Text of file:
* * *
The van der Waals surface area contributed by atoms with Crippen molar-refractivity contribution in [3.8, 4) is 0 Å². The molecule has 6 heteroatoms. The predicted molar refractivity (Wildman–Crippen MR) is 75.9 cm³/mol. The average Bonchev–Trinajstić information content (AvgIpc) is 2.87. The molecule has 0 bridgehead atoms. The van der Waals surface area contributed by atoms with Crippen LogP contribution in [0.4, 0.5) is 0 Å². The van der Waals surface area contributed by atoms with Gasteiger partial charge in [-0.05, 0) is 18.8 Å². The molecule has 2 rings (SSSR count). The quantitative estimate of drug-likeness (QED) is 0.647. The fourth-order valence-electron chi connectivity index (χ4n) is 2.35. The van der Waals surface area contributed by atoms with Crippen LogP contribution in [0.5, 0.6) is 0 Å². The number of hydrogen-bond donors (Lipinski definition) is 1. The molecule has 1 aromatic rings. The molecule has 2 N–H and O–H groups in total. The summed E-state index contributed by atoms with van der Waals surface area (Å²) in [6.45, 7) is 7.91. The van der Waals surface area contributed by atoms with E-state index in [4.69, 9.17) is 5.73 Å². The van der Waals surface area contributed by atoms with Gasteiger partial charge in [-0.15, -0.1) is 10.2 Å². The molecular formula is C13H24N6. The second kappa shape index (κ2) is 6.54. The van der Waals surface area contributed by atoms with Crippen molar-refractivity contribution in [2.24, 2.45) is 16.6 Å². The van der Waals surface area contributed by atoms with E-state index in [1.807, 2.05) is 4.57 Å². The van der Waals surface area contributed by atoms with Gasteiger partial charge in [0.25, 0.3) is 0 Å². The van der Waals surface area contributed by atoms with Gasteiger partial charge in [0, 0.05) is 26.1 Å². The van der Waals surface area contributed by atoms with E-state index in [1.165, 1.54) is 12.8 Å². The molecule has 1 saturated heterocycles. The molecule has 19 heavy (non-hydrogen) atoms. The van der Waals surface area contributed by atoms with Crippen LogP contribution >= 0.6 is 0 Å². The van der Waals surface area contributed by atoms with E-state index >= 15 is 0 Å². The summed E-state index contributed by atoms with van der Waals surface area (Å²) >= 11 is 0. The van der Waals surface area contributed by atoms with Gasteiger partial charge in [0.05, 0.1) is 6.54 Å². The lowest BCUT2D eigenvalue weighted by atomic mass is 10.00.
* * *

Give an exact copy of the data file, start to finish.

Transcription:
The van der Waals surface area contributed by atoms with Crippen molar-refractivity contribution in [3.8, 4) is 0 Å². The molecule has 6 heteroatoms. The predicted molar refractivity (Wildman–Crippen MR) is 75.9 cm³/mol. The average Bonchev–Trinajstić information content (AvgIpc) is 2.87. The molecule has 0 bridgehead atoms. The van der Waals surface area contributed by atoms with Crippen LogP contribution in [0.4, 0.5) is 0 Å². The van der Waals surface area contributed by atoms with Gasteiger partial charge in [-0.05, 0) is 18.8 Å². The molecule has 2 rings (SSSR count). The quantitative estimate of drug-likeness (QED) is 0.647. The fourth-order valence-electron chi connectivity index (χ4n) is 2.35. The van der Waals surface area contributed by atoms with Crippen LogP contribution in [0.5, 0.6) is 0 Å². The number of hydrogen-bond donors (Lipinski definition) is 1. The molecule has 1 aromatic rings. The molecule has 2 N–H and O–H groups in total. The summed E-state index contributed by atoms with van der Waals surface area (Å²) in [6.45, 7) is 7.91. The van der Waals surface area contributed by atoms with E-state index in [4.69, 9.17) is 5.73 Å². The van der Waals surface area contributed by atoms with Gasteiger partial charge in [-0.15, -0.1) is 10.2 Å². The molecular formula is C13H24N6. The second kappa shape index (κ2) is 6.54. The van der Waals surface area contributed by atoms with Crippen molar-refractivity contribution in [2.24, 2.45) is 16.6 Å². The van der Waals surface area contributed by atoms with E-state index in [1.807, 2.05) is 4.57 Å². The van der Waals surface area contributed by atoms with Gasteiger partial charge in [0.25, 0.3) is 0 Å². The van der Waals surface area contributed by atoms with Gasteiger partial charge in [0, 0.05) is 26.1 Å². The van der Waals surface area contributed by atoms with E-state index in [1.165, 1.54) is 12.8 Å². The molecule has 1 saturated heterocycles. The molecule has 19 heavy (non-hydrogen) atoms. The van der Waals surface area contributed by atoms with Crippen LogP contribution >= 0.6 is 0 Å². The van der Waals surface area contributed by atoms with E-state index >= 15 is 0 Å². The summed E-state index contributed by atoms with van der Waals surface area (Å²) >= 11 is 0. The van der Waals surface area contributed by atoms with Gasteiger partial charge in [0.05, 0.1) is 6.54 Å². The lowest BCUT2D eigenvalue weighted by atomic mass is 10.00.